Three wildfires have burned about 100,000 acres west of Spokane, keeping hundreds of firefighters busy trying to corral the blaze and protect homes and other buildings.
Smoke-filled skies prompted health concerns as air quality worsened.
At Grand Coulee, about 80 miles west of Spokane, two fires make up the Barker Canyon fire complex, burning more than 78,000 acres of land. With about 20 percent containment as of Tuesday night, Highway 174 was closed from Highway 17 to the Ground Coulee Dam. Everyone in between has been warned that evacuations are possible.
Karen Ripley, spokeswoman for the Interagency Incident Management Team, said people were forced to flee their homes Monday but were able to return Tuesday.
Southeast of those fires, about 40 miles southwest of Spokane, the Apache Pass fire was burning 20,000 acres of land south of Wilbur and Creston.
Washington State Patrol officer Jeff Sevigney said a dozen people were given evacuation notices for the fire, and some structures – none of which was a primary residence – have been damaged. Containment was listed at 30 percent Tuesday night.
Lightning ignited the fires over the weekend. Strong winds overnight Monday – with gusts up to 40 mph – pushed the fires through the dry countryside.
“We’re fortunate today the winds have died down from yesterday,” Sevigney said Tuesday.
One problem, he said, was the state’s resources being pulled in so many directions, as five major fires burned throughout the state into Tuesday.
“We’re slowly getting some more resources, but there’s so much activity going on in the state firewise,” he said.
Aircraft flew over the fires to dump water.
The Red Cross worked at a shelter set up at a senior center in Grand Coulee.
Ripley said she did not have an estimate of how many people are under the evacuation warning, but said residences are generally sparse in the area.
At the Coulee Medical Center near the closed highway, spokesman Steve Becker said the hospital received an evacuation notice Monday night that was downgraded Tuesday, so no patients were evacuated.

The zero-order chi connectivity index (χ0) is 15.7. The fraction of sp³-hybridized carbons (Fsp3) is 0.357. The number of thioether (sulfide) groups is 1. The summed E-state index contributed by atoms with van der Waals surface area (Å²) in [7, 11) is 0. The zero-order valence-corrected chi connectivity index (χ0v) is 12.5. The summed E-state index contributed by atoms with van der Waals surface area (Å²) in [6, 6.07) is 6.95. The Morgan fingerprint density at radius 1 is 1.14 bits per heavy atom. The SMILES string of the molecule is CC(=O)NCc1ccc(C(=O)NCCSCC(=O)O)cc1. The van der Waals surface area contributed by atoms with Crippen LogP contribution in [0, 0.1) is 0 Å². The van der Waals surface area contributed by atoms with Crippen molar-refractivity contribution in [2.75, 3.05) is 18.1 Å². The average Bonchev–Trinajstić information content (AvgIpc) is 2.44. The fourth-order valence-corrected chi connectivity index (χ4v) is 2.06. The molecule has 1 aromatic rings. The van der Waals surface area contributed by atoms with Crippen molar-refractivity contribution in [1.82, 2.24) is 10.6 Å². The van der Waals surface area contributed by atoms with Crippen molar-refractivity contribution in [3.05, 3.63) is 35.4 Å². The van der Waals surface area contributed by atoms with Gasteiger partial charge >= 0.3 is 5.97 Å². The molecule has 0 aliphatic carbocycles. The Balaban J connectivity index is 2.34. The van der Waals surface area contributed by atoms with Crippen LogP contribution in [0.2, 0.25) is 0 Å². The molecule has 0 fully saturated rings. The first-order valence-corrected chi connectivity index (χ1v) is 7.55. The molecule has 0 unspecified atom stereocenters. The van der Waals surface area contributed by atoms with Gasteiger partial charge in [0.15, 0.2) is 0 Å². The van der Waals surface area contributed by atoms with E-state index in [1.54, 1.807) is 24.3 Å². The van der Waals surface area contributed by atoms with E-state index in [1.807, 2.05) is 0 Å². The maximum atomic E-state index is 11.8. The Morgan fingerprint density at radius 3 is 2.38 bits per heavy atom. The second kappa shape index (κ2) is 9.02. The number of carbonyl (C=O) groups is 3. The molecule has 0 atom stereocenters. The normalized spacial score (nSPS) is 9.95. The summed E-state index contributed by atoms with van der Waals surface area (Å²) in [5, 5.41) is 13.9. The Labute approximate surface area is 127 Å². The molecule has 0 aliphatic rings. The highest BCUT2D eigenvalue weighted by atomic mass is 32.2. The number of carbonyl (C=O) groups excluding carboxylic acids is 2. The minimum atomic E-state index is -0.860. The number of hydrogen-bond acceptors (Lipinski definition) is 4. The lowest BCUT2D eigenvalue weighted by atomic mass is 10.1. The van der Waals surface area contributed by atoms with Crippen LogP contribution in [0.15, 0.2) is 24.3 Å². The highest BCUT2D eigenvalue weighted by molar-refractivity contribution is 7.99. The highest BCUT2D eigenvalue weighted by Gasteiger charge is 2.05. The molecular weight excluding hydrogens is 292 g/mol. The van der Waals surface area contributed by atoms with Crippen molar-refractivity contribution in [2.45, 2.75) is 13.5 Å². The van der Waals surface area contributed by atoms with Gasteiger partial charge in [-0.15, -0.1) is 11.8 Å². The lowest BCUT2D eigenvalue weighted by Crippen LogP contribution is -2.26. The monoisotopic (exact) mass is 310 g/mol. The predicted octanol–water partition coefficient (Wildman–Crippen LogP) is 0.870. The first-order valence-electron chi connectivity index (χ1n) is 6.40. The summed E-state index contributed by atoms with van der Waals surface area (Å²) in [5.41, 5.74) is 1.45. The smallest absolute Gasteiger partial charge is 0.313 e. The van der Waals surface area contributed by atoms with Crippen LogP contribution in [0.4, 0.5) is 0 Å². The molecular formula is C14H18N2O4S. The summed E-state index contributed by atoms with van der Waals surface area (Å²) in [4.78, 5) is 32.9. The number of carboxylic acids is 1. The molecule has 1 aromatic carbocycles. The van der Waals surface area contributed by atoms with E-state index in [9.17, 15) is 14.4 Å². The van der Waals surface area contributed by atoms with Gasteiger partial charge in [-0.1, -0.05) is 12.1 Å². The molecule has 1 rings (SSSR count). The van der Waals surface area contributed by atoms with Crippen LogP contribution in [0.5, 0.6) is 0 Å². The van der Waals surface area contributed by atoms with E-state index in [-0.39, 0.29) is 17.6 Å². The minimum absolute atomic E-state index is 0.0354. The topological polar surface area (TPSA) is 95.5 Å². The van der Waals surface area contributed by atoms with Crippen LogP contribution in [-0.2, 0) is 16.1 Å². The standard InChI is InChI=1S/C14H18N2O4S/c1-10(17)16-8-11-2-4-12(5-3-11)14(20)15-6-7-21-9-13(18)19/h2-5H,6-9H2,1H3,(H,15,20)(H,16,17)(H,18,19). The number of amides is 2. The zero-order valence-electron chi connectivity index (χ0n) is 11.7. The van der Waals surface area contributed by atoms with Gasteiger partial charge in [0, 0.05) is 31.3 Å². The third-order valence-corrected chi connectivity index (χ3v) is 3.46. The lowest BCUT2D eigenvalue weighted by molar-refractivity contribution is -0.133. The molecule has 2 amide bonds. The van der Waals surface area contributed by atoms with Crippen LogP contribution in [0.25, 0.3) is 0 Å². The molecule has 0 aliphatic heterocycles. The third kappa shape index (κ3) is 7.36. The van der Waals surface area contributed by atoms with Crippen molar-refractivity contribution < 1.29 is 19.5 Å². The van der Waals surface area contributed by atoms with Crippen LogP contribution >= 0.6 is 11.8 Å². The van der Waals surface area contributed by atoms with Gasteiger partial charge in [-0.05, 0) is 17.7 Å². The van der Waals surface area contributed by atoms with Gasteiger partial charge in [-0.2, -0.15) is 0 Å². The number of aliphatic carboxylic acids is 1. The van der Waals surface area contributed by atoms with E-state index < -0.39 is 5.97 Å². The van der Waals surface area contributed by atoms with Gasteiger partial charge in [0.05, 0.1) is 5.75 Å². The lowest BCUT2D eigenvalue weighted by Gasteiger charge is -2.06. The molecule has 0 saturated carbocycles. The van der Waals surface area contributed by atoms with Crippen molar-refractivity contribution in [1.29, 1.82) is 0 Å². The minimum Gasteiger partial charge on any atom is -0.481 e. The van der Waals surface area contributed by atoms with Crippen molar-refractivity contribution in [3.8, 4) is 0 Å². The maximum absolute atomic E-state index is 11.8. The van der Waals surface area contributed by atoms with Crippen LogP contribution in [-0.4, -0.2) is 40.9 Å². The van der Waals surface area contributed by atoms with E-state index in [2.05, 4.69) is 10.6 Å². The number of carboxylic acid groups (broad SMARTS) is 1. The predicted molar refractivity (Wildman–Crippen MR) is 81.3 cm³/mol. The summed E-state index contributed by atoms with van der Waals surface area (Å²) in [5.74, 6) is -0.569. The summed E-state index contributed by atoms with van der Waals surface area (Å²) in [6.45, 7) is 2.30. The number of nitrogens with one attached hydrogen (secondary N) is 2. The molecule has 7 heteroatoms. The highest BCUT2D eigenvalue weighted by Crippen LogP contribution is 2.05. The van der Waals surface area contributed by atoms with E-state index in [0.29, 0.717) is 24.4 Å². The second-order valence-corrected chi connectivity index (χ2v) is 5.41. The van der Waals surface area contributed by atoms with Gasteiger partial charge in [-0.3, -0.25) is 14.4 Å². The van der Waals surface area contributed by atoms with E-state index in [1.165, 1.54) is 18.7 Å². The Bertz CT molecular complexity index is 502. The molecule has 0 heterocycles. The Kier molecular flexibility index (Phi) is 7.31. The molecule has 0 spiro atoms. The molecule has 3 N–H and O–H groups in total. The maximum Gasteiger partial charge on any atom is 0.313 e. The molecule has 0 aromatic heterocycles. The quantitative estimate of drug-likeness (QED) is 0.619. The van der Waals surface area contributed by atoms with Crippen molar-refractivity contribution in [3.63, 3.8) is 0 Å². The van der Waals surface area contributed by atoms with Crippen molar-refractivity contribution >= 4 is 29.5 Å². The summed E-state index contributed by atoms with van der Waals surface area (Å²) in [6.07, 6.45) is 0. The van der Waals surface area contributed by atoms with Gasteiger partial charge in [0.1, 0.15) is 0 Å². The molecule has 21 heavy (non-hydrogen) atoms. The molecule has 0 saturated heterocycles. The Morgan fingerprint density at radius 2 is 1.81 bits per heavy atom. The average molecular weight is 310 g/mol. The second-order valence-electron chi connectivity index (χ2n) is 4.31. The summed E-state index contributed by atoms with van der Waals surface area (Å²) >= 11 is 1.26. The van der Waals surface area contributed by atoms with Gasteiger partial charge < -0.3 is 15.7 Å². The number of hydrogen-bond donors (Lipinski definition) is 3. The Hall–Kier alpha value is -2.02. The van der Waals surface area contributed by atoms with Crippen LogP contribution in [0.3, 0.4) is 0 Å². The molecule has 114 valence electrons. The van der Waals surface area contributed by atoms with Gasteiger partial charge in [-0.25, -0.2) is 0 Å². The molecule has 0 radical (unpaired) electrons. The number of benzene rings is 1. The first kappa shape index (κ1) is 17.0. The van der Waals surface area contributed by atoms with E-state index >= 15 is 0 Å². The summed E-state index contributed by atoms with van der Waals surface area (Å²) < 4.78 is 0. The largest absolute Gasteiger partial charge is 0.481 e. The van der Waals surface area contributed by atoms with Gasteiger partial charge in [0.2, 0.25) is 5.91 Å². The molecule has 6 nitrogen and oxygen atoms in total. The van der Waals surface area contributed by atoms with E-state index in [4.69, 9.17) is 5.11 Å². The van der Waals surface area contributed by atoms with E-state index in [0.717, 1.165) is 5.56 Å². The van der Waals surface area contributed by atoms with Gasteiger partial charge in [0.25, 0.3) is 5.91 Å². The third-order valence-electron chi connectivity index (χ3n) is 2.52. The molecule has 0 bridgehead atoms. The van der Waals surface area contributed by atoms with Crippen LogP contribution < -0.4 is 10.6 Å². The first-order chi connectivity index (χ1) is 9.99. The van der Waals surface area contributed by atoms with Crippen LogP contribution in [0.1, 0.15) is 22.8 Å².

Becker said the hospital would remain open and in touch with law enforcement to make sure patients stay safe.
While everything is normal inside the hospital, he said, outside is a different story.
“It has the feel of a military movement with all the big heavy trucks rumbling around this medical center,” Becker said, adding that thick, black smoke can be seen from the center.
That smoke has also found its way to Spokane.
A smoky haze settled over the city Monday, although conditions improved through Tuesday afternoon.
On Tuesday morning the Spokane Regional Clean Air Agency reported the city’s air-quality ranking was 124 on a scale of zero to 500, with 200 and over indicating an unhealthy state. The ranking never reached above 100 last year, according to data from the agency’s website.
By late afternoon, that number was down to 32, taking the overall rating from “unhealthy to sensitive groups” to “good.”
Lisa Woodard, spokeswoman for the agency, said poor air quality can pose greater health risks for people with heart or lung diseases – such as congestive heart failure, angina, emphysema or asthma – as well as children and older adults.
The biggest tip for those affected is to avoid prolonged or heavy exertion, she said.
“Living in an area where we live, we are prone to these kinds of events – dust storms, wildfire smoke,” Woodard said. “It’s our message to those who suffer from heart and respiratory illnesses that they have a plan in place before the season with their physicians so that they can take precautions.”
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